The term "nothing" was (in the Shakespearean day) a word to represent the female genitalia; a slang for it, if you will. There are many silent references to it in many of Shakespeare's plays. For instance take Act 3, scene two of Hamlet, in Hamlet and Orphelia's dialogue:

HAMLET: I mean, my head upon your lap?

OPHELIA: Ay, my lord.

HAMLET: Do you think I meant country matters?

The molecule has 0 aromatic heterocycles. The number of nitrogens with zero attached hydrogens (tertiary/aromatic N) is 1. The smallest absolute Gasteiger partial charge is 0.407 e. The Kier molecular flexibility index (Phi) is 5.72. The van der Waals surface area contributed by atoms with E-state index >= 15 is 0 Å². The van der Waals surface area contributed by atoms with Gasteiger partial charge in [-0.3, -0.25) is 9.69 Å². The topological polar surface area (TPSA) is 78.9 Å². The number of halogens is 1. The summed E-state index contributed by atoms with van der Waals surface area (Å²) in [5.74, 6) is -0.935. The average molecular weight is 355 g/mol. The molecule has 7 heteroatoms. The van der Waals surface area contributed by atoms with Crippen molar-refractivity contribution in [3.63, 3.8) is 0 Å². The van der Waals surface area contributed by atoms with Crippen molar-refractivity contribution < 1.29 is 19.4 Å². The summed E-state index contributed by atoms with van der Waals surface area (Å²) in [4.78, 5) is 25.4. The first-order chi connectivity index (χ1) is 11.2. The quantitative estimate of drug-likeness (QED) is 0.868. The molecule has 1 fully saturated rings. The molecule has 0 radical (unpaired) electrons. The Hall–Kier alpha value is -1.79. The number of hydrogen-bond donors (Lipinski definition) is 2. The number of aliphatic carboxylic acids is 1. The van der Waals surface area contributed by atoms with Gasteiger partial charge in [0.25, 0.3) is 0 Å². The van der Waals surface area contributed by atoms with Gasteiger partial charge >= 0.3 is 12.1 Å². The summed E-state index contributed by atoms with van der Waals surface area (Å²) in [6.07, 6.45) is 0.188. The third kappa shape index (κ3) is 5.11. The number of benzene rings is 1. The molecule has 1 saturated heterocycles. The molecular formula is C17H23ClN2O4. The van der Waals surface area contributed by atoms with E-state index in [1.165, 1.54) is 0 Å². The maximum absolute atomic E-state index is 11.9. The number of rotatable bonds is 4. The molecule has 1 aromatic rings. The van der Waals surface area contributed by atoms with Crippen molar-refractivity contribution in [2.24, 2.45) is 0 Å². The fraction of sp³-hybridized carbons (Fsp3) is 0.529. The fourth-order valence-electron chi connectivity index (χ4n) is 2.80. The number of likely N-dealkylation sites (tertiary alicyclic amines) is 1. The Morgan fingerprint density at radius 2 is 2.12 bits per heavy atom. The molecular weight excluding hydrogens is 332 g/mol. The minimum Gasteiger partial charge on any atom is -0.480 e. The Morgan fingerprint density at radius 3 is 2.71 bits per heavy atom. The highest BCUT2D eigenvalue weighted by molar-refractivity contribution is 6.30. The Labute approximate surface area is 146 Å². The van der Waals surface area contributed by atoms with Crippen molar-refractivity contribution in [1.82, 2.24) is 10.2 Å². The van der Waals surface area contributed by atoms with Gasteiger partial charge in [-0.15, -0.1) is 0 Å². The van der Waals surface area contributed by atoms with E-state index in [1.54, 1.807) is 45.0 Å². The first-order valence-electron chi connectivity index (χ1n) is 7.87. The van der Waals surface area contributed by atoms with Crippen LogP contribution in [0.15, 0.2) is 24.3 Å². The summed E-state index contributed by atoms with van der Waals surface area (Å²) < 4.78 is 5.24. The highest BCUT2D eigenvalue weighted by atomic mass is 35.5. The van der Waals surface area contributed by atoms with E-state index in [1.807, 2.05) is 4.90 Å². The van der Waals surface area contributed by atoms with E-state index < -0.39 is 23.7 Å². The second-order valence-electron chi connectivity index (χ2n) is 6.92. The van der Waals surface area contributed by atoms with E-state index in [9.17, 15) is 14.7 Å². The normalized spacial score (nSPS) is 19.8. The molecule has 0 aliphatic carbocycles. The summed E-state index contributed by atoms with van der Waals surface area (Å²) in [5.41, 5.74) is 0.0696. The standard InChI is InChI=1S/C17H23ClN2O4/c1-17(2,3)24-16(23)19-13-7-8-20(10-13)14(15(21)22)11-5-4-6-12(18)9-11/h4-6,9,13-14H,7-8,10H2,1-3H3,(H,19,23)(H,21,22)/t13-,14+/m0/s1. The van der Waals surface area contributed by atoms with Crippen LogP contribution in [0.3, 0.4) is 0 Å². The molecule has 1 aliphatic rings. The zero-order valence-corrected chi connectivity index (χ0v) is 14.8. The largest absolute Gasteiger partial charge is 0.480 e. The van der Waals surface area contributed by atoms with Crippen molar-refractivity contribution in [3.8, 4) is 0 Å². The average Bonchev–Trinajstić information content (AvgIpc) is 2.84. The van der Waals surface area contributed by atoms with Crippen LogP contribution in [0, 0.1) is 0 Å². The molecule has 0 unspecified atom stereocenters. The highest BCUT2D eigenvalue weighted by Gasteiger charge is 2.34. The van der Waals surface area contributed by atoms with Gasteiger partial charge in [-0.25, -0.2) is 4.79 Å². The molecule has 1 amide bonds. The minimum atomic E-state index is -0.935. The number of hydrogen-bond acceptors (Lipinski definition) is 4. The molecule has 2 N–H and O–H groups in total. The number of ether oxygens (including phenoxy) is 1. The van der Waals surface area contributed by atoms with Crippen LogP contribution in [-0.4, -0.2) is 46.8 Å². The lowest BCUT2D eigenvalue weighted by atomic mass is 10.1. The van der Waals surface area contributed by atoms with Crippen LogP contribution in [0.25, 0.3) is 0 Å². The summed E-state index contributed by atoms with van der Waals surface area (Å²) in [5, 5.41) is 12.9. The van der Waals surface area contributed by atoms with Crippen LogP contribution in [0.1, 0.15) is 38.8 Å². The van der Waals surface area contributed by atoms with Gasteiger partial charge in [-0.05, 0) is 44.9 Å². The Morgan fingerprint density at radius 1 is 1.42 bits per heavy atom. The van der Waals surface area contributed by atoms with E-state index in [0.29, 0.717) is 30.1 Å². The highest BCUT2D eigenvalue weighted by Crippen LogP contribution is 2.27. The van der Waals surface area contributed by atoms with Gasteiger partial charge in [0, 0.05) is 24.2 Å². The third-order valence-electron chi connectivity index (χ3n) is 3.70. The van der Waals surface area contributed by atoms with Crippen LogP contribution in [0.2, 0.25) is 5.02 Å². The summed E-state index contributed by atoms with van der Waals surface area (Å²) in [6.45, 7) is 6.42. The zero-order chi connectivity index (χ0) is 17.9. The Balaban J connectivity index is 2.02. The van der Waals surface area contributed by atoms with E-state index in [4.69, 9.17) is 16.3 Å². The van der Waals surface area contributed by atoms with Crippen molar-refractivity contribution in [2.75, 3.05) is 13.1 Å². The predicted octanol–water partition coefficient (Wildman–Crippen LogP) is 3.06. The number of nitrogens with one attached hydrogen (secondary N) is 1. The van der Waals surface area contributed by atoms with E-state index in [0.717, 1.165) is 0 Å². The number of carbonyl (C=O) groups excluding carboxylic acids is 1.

OPHELIA: I think nothing, my lord.

HAMLET: That's a fair thought to lie between maids' legs.

OPHELIA: What is, my lord?

HAMLET: Nothing.


If you know what the play "Much Ado About Nothing" is actually about, the title is quite a play on words. Mr. Shakespeare certainly was crafy in weaving those references into casual conversation. There are many instances, especially in his many odes, where the reference is quite clear.

With how often it is rumored that men think about sex, it is quite truthful to reply to "What were you thinking about?" with a coy "Oh, nothing."